Column: Tax increases never part of negotiationsAs a businessman and as a state lawmaker, I'd like to think I've established myself as someone who will apply a thoughtful process to my work.
By: Tim Kelly, The Republican Eagle
As a businessman and as a state lawmaker, I'd like to think I've established myself as someone who will apply a thoughtful process to my work. I like to listen to all sides before making a decision, and don't subscribe to the partisan rhetoric that many folks on both sides of the aisle express these days.
But there is a major disconnect taking place between the Legislature and Gov. Mark Dayton in terms of solving our budget deficit.
The governor has been taking some significant potshots at the legislative majority for failing to enact his tax increase proposals, so I thought it was time for me to lay out the differences between our plans so you can decide for yourself which side has the better fiscal vision for Minnesota.
I take issue with the media reports, based on Dayton's false claims, that the House and Senate are refusing to compromise when a tax increase has never been part of the conversation.
We passed our balanced budget weeks ago. We didn't complete compromise budget bills with the Senate because we wanted the Governor's Office to give us some guidance and let us know what Dayton would or wouldn't support in our budget bills. We asked for input, and received very little -- other than "you need to raise taxes."
Under the governor's proposals, he has gone from a $4 billion to a nearly $2 billion tax hike, and is insisting that we meet "halfway."
I contend that taxes are not part of the bargaining process.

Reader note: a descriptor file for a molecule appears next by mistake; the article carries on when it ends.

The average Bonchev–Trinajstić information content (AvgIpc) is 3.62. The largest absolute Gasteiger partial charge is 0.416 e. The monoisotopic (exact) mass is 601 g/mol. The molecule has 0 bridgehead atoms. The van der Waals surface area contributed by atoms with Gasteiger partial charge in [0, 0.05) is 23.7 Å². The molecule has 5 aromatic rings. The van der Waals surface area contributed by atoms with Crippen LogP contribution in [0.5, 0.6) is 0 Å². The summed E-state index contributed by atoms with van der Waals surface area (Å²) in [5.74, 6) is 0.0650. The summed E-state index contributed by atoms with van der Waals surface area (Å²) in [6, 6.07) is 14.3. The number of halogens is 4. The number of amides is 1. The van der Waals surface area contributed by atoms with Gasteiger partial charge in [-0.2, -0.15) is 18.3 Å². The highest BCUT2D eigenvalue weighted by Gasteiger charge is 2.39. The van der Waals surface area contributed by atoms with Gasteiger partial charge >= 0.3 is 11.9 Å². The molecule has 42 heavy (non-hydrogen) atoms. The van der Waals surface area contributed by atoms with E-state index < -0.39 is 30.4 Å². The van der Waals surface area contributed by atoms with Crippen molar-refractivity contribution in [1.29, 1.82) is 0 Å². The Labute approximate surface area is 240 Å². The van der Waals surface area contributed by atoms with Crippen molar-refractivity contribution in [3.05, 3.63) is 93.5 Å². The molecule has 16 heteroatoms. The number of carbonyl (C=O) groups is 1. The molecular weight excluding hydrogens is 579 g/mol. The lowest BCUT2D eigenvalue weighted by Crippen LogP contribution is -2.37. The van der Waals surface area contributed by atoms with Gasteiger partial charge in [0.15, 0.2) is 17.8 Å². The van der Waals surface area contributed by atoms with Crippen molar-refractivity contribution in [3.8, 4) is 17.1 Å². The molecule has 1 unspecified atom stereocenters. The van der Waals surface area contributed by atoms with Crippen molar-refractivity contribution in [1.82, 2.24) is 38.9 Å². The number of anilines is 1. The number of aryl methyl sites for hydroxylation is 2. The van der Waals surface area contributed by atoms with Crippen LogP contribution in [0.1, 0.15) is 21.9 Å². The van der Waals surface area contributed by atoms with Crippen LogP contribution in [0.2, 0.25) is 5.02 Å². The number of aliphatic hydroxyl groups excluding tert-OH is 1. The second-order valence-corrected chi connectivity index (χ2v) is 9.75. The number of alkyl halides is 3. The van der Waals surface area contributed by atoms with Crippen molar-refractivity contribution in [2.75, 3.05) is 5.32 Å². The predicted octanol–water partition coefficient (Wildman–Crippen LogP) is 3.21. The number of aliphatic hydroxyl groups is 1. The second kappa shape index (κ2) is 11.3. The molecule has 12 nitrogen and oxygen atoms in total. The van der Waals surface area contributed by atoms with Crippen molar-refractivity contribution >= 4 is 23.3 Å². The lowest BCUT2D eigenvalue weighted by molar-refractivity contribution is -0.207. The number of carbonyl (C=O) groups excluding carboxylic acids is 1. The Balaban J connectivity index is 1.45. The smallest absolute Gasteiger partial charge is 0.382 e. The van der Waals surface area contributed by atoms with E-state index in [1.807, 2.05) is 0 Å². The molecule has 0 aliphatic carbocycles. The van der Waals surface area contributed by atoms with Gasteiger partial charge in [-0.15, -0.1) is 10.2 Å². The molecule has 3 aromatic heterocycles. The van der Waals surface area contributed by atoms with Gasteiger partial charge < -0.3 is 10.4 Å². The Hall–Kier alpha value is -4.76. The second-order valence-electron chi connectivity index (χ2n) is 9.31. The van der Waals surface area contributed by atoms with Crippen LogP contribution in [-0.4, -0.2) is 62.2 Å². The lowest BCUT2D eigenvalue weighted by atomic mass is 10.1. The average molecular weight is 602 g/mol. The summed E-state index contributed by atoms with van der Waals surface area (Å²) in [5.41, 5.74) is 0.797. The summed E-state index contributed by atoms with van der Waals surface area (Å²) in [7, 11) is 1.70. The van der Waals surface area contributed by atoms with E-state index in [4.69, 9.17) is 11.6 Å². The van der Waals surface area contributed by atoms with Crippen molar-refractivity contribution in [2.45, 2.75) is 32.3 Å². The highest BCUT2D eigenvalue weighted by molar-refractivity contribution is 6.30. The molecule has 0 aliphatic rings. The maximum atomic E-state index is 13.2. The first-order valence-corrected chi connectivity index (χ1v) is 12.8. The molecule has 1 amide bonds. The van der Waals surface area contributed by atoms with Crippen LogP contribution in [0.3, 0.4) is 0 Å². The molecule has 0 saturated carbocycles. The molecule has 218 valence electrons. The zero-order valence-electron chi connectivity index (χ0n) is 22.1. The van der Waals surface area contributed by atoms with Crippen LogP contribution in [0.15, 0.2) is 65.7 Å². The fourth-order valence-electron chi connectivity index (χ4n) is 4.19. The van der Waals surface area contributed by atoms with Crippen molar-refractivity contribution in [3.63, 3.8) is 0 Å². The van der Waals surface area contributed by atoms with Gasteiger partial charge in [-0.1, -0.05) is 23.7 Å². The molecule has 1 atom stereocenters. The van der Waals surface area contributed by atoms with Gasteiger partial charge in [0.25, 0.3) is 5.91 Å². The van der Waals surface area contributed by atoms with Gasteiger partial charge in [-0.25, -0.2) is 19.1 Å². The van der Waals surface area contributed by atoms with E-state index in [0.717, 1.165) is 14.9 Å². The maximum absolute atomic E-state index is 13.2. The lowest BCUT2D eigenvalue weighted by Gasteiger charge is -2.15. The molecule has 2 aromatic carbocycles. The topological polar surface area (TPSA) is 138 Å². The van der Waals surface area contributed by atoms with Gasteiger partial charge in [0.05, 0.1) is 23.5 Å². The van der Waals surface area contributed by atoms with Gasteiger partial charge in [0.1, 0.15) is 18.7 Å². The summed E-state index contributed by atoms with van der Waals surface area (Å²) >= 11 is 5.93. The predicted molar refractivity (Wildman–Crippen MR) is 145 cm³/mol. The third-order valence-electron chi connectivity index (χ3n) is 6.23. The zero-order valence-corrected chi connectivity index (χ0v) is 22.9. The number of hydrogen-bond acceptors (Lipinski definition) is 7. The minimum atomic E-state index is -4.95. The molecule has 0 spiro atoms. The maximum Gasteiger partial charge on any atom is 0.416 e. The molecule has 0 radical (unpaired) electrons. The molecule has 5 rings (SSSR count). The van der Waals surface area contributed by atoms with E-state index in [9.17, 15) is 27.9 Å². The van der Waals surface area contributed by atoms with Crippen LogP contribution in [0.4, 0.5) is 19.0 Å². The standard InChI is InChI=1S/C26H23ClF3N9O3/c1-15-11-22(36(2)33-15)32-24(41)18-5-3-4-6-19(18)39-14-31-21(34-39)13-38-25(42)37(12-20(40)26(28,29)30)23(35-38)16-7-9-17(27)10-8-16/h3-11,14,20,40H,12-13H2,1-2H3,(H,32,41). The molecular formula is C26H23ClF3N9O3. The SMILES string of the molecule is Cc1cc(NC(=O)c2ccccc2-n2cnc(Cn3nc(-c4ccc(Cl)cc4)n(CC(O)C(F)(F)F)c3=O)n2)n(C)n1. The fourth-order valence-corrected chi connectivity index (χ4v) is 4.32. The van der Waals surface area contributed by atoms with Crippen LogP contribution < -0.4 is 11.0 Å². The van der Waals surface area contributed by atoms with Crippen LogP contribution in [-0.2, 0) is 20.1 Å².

In fact, the Legislature is not going to compromise on raising taxes. However we are compromising on how much Minnesota should spend on state government programs.
At the start of the year, the House and Senate majority agreed to spend only what we had, and we anticipated that amount would total last year's budget of nearly $32 million. Dayton proposed a more than $36 billion budget.
When we learned that Minnesota will collect roughly $2 billion more than expected, we compromised to a $34 billion budget, which can happen without anyone being forced to pay more in taxes. Thirty-four billion also represents the halfway mark between our $32 billion and the governor's $36 billion proposal.
I've always said we should spend what we have. In the case of this budget, that amounts to nearly 6 percent more than the previous budget.
Dayton seems intent on framing the compromise debate on tax increases, and the majority of Minnesota's lawmakers don't feel that's the direction Minnesota should be going.
We've already moved from $32 to $34 billion. We cannot ask government to spend more than it collects, and we cannot force our business owners to pay $1.8 billion worth of job killing tax increases.
Remember, Minnesota can spend $2 billion in new revenue in our next budget without raising anyone's taxes, and I believe most people would likely agree that a $2 billion raise in state government spending ought to be enough.
Tim Kelly, R-Red Wing, can be reached at 651-380-4345 or firstname.lastname@example.org.